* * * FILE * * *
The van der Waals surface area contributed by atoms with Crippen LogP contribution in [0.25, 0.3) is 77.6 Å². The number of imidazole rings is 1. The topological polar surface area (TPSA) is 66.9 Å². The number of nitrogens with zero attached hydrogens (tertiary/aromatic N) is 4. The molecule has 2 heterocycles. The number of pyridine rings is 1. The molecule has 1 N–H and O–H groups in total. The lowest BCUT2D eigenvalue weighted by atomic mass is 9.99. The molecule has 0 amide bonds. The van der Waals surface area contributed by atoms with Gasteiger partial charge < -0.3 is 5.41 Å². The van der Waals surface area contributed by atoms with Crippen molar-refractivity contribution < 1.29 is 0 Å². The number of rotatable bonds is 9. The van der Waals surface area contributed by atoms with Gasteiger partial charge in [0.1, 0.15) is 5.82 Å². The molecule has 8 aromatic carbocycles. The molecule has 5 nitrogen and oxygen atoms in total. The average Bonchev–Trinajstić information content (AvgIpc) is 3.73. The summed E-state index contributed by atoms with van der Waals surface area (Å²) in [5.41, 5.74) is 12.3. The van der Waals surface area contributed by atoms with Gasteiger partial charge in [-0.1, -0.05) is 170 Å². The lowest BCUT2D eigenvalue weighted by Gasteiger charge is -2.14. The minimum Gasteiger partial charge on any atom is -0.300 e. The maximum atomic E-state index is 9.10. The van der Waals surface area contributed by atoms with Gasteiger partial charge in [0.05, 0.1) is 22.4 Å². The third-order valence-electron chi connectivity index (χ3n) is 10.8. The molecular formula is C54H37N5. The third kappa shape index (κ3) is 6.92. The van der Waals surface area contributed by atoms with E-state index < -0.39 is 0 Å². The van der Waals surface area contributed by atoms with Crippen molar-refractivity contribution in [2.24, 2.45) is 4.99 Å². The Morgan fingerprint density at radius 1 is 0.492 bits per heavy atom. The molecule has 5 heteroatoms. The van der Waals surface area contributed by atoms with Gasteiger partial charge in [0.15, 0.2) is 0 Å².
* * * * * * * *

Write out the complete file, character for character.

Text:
The van der Waals surface area contributed by atoms with Crippen LogP contribution in [0.25, 0.3) is 77.6 Å². The number of imidazole rings is 1. The topological polar surface area (TPSA) is 66.9 Å². The number of nitrogens with zero attached hydrogens (tertiary/aromatic N) is 4. The molecule has 2 heterocycles. The number of pyridine rings is 1. The molecule has 1 N–H and O–H groups in total. The lowest BCUT2D eigenvalue weighted by atomic mass is 9.99. The molecule has 0 amide bonds. The van der Waals surface area contributed by atoms with Gasteiger partial charge < -0.3 is 5.41 Å². The van der Waals surface area contributed by atoms with Crippen molar-refractivity contribution < 1.29 is 0 Å². The number of rotatable bonds is 9. The van der Waals surface area contributed by atoms with Gasteiger partial charge in [0.1, 0.15) is 5.82 Å². The molecule has 8 aromatic carbocycles. The molecule has 5 nitrogen and oxygen atoms in total. The average Bonchev–Trinajstić information content (AvgIpc) is 3.73. The summed E-state index contributed by atoms with van der Waals surface area (Å²) in [5.41, 5.74) is 12.3. The van der Waals surface area contributed by atoms with Gasteiger partial charge in [-0.1, -0.05) is 170 Å². The lowest BCUT2D eigenvalue weighted by Gasteiger charge is -2.14. The minimum Gasteiger partial charge on any atom is -0.300 e. The maximum atomic E-state index is 9.10. The van der Waals surface area contributed by atoms with Gasteiger partial charge in [0.05, 0.1) is 22.4 Å². The third-order valence-electron chi connectivity index (χ3n) is 10.8. The molecular formula is C54H37N5. The third kappa shape index (κ3) is 6.92. The van der Waals surface area contributed by atoms with E-state index < -0.39 is 0 Å². The van der Waals surface area contributed by atoms with Crippen molar-refractivity contribution in [2.24, 2.45) is 4.99 Å². The Morgan fingerprint density at radius 1 is 0.492 bits per heavy atom. The molecule has 5 heteroatoms. The van der Waals surface area contributed by atoms with Gasteiger partial charge in [0.15, 0.2) is 0 Å².